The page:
There is a clear and now well known legal duty to advise patients of all material risks associated with proposed treatment and to obtain informed consent. But is there equally a legal duty to disclose error or injury which has occurred in the course of treatment? One Australian case has directly dealt with this issue.
Non-disclosure of error
In Wighton v Arnot  NSWSC 637, the plaintiff developed a neck abscess and underwent a right sided radical neck dissection. During the operation, the accessory nerve was severed but the surgeon did not advise the patient of his suspicion that this had occurred, did not test for it and did not refer the patient to a specialist. By the time the patient attended a neurosurgeon for ongoing right shoulder pain and the accessory nerve injury was diagnosed, it was too late for remedial surgery.
The performance of the operation and the severance of the accessory nerve itself was not alleged to be negligent and was not the subject of the case. The issue was whether the surgeon had departed from reasonable care in failing to disclose and investigate the suspected injury, and provide an opportunity for any remedial surgery. The court held that there had been such a departure.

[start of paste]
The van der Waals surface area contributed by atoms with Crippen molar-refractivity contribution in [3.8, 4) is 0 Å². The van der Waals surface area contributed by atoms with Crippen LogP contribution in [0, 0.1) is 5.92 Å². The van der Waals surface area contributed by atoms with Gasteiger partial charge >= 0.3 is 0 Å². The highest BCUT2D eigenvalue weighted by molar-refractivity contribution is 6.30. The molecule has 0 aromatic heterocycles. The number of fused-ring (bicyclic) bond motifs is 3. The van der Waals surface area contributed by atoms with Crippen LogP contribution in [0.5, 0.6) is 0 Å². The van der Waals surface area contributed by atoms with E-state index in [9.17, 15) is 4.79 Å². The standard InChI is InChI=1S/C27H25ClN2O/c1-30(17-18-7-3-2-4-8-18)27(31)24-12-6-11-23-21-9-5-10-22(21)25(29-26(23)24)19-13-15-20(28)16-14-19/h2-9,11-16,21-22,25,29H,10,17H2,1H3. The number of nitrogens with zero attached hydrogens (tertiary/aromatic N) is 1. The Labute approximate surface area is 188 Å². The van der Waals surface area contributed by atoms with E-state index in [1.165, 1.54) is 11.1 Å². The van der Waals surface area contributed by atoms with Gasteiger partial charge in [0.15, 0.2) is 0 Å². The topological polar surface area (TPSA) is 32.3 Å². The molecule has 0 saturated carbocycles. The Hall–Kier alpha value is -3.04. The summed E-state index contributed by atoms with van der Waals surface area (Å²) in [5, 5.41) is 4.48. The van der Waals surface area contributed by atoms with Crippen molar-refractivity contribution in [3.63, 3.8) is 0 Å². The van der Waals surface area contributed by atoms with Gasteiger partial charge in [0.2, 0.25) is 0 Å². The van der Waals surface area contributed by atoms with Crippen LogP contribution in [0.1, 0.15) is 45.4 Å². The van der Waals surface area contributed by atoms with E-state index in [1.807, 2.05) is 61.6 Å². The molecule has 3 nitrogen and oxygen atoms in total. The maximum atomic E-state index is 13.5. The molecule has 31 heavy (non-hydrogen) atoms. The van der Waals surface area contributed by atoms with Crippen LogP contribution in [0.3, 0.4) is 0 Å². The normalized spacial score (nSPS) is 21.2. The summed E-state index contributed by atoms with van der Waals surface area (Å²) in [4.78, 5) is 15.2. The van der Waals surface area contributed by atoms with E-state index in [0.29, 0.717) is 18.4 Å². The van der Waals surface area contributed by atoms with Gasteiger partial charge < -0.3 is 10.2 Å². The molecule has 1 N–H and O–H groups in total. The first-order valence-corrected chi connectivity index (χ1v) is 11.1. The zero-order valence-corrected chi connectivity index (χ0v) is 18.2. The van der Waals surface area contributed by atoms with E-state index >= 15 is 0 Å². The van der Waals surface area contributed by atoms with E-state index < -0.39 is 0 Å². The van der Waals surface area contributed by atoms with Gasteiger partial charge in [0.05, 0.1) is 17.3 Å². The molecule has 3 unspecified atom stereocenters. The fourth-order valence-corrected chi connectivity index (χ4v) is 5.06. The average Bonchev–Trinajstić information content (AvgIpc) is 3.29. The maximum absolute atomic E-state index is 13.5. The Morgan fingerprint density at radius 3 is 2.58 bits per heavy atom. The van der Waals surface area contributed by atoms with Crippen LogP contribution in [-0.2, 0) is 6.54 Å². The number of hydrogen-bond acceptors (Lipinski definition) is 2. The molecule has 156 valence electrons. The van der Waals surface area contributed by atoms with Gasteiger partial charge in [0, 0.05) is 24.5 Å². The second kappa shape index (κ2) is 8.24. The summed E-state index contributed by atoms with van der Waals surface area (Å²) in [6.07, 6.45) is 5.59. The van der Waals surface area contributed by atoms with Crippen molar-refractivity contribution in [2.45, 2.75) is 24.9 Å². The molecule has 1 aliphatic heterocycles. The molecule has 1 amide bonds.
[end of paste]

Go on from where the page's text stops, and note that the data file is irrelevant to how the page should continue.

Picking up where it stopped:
Duty to disclose
In finding that a duty to disclose existed, it was relevant that the disclosure impacted on the medical outcome, that is the ability to undergo repair surgery. Justice Studdert said:
"What the exercise of due care required of the defendant was that he take reasonable steps to determine whether it was the accessory nerve which had been severed, and that he alert the plaintiff as to what had occurred."
Justice Studdert went further, stating that at the time of discharge even if it was not known that it was the accessory nerve which had been severed, the plaintiff had a "right to know" that the surgeon had severed a nerve which was suspected to be the accessory nerve.
Therefore, a recognised duty to disclose injury and errors and the courts will readily find such a duty particularly in cases where disclosure and knowledge impacts on future remedial treatment.